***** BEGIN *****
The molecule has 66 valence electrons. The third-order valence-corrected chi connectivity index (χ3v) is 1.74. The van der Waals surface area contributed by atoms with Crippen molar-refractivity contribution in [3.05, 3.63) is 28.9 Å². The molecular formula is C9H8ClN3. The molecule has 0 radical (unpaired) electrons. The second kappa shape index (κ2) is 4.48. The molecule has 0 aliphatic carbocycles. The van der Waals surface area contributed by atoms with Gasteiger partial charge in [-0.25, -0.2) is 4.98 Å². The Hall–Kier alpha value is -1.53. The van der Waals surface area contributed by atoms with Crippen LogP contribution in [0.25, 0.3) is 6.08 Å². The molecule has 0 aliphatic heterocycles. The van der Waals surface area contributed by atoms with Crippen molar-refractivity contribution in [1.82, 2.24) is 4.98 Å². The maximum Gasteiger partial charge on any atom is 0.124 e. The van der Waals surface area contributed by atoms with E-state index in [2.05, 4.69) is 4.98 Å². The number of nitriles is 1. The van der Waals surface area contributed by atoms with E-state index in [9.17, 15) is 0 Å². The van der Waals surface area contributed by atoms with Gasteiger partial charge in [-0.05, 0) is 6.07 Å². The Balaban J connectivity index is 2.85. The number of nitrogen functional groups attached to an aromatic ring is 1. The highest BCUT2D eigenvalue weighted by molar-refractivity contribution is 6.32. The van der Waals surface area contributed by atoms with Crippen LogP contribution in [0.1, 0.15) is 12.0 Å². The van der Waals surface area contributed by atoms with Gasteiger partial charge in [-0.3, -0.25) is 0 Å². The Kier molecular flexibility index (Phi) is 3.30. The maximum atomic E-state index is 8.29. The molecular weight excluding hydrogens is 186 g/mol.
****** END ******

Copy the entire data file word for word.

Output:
The molecule has 66 valence electrons. The third-order valence-corrected chi connectivity index (χ3v) is 1.74. The van der Waals surface area contributed by atoms with Crippen molar-refractivity contribution in [3.05, 3.63) is 28.9 Å². The molecular formula is C9H8ClN3. The molecule has 0 radical (unpaired) electrons. The second kappa shape index (κ2) is 4.48. The molecule has 0 aliphatic carbocycles. The van der Waals surface area contributed by atoms with Gasteiger partial charge in [-0.25, -0.2) is 4.98 Å². The Hall–Kier alpha value is -1.53. The van der Waals surface area contributed by atoms with Crippen LogP contribution in [0.25, 0.3) is 6.08 Å². The molecule has 0 aliphatic heterocycles. The van der Waals surface area contributed by atoms with Crippen molar-refractivity contribution in [1.82, 2.24) is 4.98 Å². The maximum Gasteiger partial charge on any atom is 0.124 e. The van der Waals surface area contributed by atoms with E-state index in [2.05, 4.69) is 4.98 Å². The number of nitriles is 1. The van der Waals surface area contributed by atoms with E-state index in [9.17, 15) is 0 Å². The van der Waals surface area contributed by atoms with Gasteiger partial charge in [-0.05, 0) is 6.07 Å². The Balaban J connectivity index is 2.85. The number of nitrogen functional groups attached to an aromatic ring is 1. The highest BCUT2D eigenvalue weighted by molar-refractivity contribution is 6.32. The van der Waals surface area contributed by atoms with Crippen LogP contribution in [0.1, 0.15) is 12.0 Å². The van der Waals surface area contributed by atoms with Gasteiger partial charge in [-0.3, -0.25) is 0 Å². The Kier molecular flexibility index (Phi) is 3.30. The maximum atomic E-state index is 8.29. The molecular weight excluding hydrogens is 186 g/mol.